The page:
In this Nov. 8, 2011, photo, NASA fan David Parmet signs his name on a Twitter logo during a tweetup event for about 50 of NASA's Twitter followers at the Langley Research Center in Hampton, Va.
After much speculation, Twitter announced its intention to be traded as a public company, on Thursday.
Naturally, the 200-million-user microblogging service made the announcement through a tweet:
We’ve confidentially submitted an S-1 to the SEC for a planned IPO. This Tweet does not constitute an offer of any securities for sale.— Twitter (@twitter) September 12, 2013
While pondering an announcement, USA Today reported that this initial public offering would be watched very carefully by other tech companies looking to take the plunge. The paper added:
"Consumer Internet public offerings took a hit after Facebook's star-crossed IPO in May 2012. (Facebook's stock has rallied, however, and is now trading at $44.07, renewing investor confidence in consumer-tech IPOs.)
"The IPO market, in general, is gaining steam. Pricings are up 38% from last year, and 131 have been filed this year, compared with 91 at the same time last year, according to Renaissance Capital — the best in several years."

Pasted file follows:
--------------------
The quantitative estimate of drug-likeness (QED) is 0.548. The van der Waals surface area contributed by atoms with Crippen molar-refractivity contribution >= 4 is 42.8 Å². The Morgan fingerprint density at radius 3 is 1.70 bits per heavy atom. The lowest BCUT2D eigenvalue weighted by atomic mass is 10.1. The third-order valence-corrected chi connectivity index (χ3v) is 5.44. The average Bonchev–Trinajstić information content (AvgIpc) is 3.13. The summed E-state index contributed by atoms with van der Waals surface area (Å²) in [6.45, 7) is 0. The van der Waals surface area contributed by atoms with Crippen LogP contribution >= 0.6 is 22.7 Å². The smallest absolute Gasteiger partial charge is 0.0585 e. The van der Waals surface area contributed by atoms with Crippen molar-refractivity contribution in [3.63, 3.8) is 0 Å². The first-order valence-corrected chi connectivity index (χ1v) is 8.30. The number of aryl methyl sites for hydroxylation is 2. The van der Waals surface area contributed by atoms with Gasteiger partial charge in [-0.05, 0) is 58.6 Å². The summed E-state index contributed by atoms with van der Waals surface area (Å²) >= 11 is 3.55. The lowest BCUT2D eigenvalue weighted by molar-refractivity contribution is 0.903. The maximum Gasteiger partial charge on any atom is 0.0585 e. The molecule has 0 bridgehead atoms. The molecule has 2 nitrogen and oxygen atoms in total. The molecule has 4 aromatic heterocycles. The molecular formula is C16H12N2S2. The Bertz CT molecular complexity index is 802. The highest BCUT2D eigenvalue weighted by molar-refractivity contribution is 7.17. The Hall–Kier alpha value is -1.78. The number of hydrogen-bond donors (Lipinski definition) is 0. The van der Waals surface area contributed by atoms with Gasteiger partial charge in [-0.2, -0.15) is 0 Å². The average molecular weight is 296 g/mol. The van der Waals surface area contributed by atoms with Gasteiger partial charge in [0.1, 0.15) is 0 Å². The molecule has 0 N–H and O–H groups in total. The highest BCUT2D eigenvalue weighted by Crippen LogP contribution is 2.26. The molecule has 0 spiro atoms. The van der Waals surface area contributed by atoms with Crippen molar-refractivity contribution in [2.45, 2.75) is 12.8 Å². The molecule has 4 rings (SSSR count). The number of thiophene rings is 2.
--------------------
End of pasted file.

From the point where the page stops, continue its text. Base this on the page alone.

Bloomberg reports that companies with "with less than $1 billion in annual revenue are able to submit IPO filings confidentially with U.S. regulators under the Jumpstart Our Business Startups, or JOBS, Act." This also means that we may learn little about the company, unless it goes public.
"Assuming Twitter does eventually decide to sell shares to the public, it will eventually have to disclose financial documents to the rest of world," All Things D reports. "In the meantime, the company and its bankers can communicate with the SEC in private."
The confidentiality will likely help Twitter avoid the public hoopla and intense scrutiny that surrounded the initial public offerings of other high-profile social networking companies, including Facebook Inc., which went public in May 2012.
Under the law, Twitter's financial statements and other sensitive information contained in the IPO filing must become publicly available at least 21 days before company's executives begin traveling around the country to meet with potential investors — a process known as a "road show."